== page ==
Healing Racial Trauma from a C-PTSD Perspective

healing racial trauma

Healing racial trauma from a C-PTSD approach

How Does Racial Trauma Arise From Racism
Growing up, I never heard racism discussed in the context of racial trauma. But then again, people weren’t talking much about PTSD (post traumatic stress disorder) or trauma for that matter. You were supposed to suck up emotional pain and “pull yourself up from your bootstraps.” From a clinical perspective, the impact of racism on an individual or a community, can mirror the symptoms of PTSD. What difference does it make? Viewing racism from a trauma perspective can expand possible solutions beyond the social justice or political realm. These things are important, but racism also takes its toll on someone spiritually, physically and emotionally. Of course, those of us trained in therapy from a social work perspective, are well-accustomed to providing care in a manner that takes their environment and specifically their culture into consideration.

Racial Trauma and C-PTSD
When most people think of trauma, they think of a specific catastrophic event such as a car accident, sexual assault or a natural disaster. These events can lead to a diagnosis of PTSD if the symptoms are recurrent and meet the diagnostic criteria for PTSD which includes such things as flashbacks, avoidance and changes in mood. Complex PTSD often shortened to C-PTSD often includes those symptoms, but refers to another category of trauma that often reflects an accumulation of stressful events. There are additional symptoms that relate to one’s sense of self/identity , relations with others and emotional regulation.

Racial Microaggressions
Microaggressions are typically brief encounters that may superficially appear to be benign, but result in emotional injury towards their target. In the case of racial microaggressions or microinsults, the communications end up demeaning someone based on their race. The microaggression doesn’t need to be intentional to afflect emotional damage that takes its toll. Imagine enduring this over and over in the work place, in a store, in a simple greeting.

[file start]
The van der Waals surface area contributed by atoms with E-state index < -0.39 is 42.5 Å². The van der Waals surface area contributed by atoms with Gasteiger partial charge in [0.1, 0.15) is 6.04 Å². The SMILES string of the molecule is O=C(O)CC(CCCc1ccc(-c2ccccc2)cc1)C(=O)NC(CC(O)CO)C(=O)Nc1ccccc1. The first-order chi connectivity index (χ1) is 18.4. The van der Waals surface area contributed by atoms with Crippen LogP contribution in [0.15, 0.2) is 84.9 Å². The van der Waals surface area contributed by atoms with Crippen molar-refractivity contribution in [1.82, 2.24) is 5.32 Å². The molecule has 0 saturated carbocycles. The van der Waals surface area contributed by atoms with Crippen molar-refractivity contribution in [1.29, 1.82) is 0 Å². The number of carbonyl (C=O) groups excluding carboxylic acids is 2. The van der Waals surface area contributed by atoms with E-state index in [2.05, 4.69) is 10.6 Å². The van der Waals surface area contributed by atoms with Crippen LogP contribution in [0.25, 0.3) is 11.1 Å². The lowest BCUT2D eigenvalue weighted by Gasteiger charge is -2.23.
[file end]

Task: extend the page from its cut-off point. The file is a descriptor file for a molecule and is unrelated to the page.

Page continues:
The cumulative effect of ongoing microaggressions and stress is that the entire world can feel like your battlefield. This can result in constant hypervigilence that consumes your energy and leaves you feeling drained.

Symptoms can include:

  • An exaggerated startle response especially to loud noices and raised voices.
  • Being on high alert
  • Never truly feeling safe
  • Being reactive
  • In abiilty to recall memories for large periods of time
  • History of abusive relationships and self-defeating behavior such as substance use and over-eating
  • Feeling drained or numb
Racial trauma is trauma and requires abundant self-care and treatment

“Traumatized people chronically feel unsafe inside their bodies: The past is alive in the form of gnawing interior discomfort. Their bodies are constantly bombarded by visceral warning signs, and, in an attempt to control these processes, they often become expert at ignoring their gut feelings and in numbing awareness of what is played out inside. They learn to hide from their selves.”

―  Bessel A. van der Kolk 

Prolonged exposure, Cognitive Processing Therapy, Accelerated Resolution Therapy, Brainspotting and EMDR are common ways to treat Complex PTSD. Many practitioners work on stabilizing a patient prior to engaging full on to treat symptoms. Helping a client develop grounding techniques using mindfulness strategies and establishing a consistent self-care regimen are some excellent ways to restore some of the energy that results from the traumatic effects of racism. Trauma depletes your energy which can exacerbate depression and leave you feeling drained. Focusing on increasing energy and restoring vitality can help provide the “jump start” to feeling better.

You can find other soundbites related to preparation for therapy here .  Stay in tune with issues related to your well-being and mental health right here in the Urim Recovery Journal updated 2x a week.

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